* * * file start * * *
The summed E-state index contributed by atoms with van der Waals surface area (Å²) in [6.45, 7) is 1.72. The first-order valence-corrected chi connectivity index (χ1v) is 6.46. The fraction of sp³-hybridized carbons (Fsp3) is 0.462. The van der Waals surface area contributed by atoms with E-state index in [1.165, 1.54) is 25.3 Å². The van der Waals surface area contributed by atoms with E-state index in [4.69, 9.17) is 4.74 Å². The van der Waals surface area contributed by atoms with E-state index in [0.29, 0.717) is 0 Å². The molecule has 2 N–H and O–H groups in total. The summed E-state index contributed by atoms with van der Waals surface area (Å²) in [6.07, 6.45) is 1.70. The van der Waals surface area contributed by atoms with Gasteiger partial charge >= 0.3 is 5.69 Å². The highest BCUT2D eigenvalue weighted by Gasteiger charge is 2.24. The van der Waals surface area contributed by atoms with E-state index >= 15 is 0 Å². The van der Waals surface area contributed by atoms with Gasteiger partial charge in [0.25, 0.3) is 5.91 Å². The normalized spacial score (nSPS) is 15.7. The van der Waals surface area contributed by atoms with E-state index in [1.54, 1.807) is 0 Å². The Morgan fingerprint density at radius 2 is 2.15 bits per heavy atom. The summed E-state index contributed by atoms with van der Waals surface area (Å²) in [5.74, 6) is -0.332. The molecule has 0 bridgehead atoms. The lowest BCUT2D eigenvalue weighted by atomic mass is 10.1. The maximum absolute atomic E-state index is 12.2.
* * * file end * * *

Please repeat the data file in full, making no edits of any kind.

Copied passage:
The summed E-state index contributed by atoms with van der Waals surface area (Å²) in [6.45, 7) is 1.72. The first-order valence-corrected chi connectivity index (χ1v) is 6.46. The fraction of sp³-hybridized carbons (Fsp3) is 0.462. The van der Waals surface area contributed by atoms with E-state index in [1.165, 1.54) is 25.3 Å². The van der Waals surface area contributed by atoms with E-state index in [4.69, 9.17) is 4.74 Å². The van der Waals surface area contributed by atoms with E-state index in [0.29, 0.717) is 0 Å². The molecule has 2 N–H and O–H groups in total. The summed E-state index contributed by atoms with van der Waals surface area (Å²) in [6.07, 6.45) is 1.70. The van der Waals surface area contributed by atoms with Gasteiger partial charge >= 0.3 is 5.69 Å². The highest BCUT2D eigenvalue weighted by Gasteiger charge is 2.24. The van der Waals surface area contributed by atoms with E-state index >= 15 is 0 Å². The van der Waals surface area contributed by atoms with Gasteiger partial charge in [0.25, 0.3) is 5.91 Å². The normalized spacial score (nSPS) is 15.7. The van der Waals surface area contributed by atoms with E-state index in [1.54, 1.807) is 0 Å². The Morgan fingerprint density at radius 2 is 2.15 bits per heavy atom. The summed E-state index contributed by atoms with van der Waals surface area (Å²) in [5.74, 6) is -0.332. The molecule has 0 bridgehead atoms. The lowest BCUT2D eigenvalue weighted by atomic mass is 10.1. The maximum absolute atomic E-state index is 12.2.